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I have this part of caulk missing near the corner of my bathroom floor. Should I just patch this section with new caulk or would I need to scrape the old caulk and reapply caulk along the entire edge?

And by the way, what is the proper lingo for this "edge." Is it called a "joint"? Thanks!

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  • It looks old and dried out, I'd scrape it out and put new stuff down, it's an easy job. – Ron Beyer Jul 22 at 2:59
  • @RonBeyer I'm totally new to home improvement. I don't want to mess up and not seal it well then risk water damage to the foundation of the house. I've watched a few youtube videos. Where else can I learn how to caulk properly? Thanks – spacenet Jul 22 at 3:06
  • Are you sure that is caulk and not grout? Is this in the shower pan or outside of the shower? There are tile caulks that you can get that are mold and mildew resistant – J Henzel Jul 22 at 5:35
  • How to learn to caulk properly: 1) watch a couple of videos to learn what to do. 2) apply what you've learned and do a shoddy job. 3) apply your learning again and do a bit better job. 4) repeat steps 2 & 3 until you can do a nice, professional job. Seriously, it takes some practice and patience to do a nice job. The good news is that caulk is cheap so you can practice and that it's not difficult to scrape up if you don't like the job you did and want to try again. As a bonus, it's possibly to have an ugly looking but thoroughly sealed and functional caulk job – FreeMan Jul 22 at 12:01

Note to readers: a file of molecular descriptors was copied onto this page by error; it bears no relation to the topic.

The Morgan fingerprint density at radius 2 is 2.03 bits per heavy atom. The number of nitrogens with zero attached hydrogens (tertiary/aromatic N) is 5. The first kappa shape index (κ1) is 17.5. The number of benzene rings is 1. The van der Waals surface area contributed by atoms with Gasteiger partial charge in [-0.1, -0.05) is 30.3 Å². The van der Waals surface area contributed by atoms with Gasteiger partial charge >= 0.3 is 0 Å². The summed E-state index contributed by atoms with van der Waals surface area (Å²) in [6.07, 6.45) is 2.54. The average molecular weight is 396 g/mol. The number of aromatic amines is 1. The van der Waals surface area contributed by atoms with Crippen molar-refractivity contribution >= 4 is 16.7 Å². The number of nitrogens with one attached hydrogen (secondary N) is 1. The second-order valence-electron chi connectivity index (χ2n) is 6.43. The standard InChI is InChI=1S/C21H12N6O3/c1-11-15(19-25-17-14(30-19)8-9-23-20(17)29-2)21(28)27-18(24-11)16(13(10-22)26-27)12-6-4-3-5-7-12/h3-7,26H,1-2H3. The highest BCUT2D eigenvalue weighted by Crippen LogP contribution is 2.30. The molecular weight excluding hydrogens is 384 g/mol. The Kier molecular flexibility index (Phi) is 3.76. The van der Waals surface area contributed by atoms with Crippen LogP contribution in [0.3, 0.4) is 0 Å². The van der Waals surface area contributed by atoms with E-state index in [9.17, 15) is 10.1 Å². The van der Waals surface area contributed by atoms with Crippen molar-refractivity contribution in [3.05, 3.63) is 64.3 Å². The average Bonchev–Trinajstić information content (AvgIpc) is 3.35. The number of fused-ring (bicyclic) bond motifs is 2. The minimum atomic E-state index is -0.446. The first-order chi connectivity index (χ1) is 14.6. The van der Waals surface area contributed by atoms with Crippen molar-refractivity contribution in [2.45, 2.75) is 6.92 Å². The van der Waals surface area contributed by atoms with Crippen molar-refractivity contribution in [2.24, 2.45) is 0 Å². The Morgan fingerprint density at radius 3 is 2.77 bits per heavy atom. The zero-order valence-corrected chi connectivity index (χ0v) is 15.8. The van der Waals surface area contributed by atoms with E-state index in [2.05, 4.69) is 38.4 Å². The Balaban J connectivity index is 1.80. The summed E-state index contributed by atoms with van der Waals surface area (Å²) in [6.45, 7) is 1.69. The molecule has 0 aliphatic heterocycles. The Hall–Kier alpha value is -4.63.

• @JHenzel this is inside the shower pan. What's grout? Why do I need grout not caulk? – spacenet Jul 22 at 14:40
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It all needs to be scraped out, the surface needs to be scrubbed clean and then rinsed and left to dry completely.

Then (and only then) should new caulk be applied.

As for learning, internet videos have many examples of how to do it properly but there is some skill gained by experience. Each application method (squeeze tube vs. caulking gun) also involves slightly different skill-set and both have advantages and disadvantages.

I recommend that you use silicone (for durability, adhesion, and water-resistance); that you use a squeeze tube applicator (easier control for novice); and that you have mineral spirits handy in a small bucket along with several sacrificial rags. Use a finger dipped in mineral spirits to carefully smooth the caulk after application, and use the rags to clean any "oops" and to clean up any smeared caulk that got anywhere you didn't want it to be.

Even if it's not perfect in the end, it will look better and be more water-protective than the old crap that is there now... and you will learn a bit and your next caulk job will be easier.

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  • And I posted my "how to" comment before reading your answer. Oops... – FreeMan Jul 22 at 12:02
  • can I just patch the missing part? What's the risk in doing just that? – spacenet Jul 22 at 14:34
  • Caulk, once cured, is designed to resist other stuff sticking to it (e.g. moisture, dirt, mildew, etc.); this includes other caulk. If you try to splooge some additional caulk as a patch over just that spot you are asking for (immediate or eventual) failure and separation and leaks. – Jimmy Fix-it Jul 23 at 2:34

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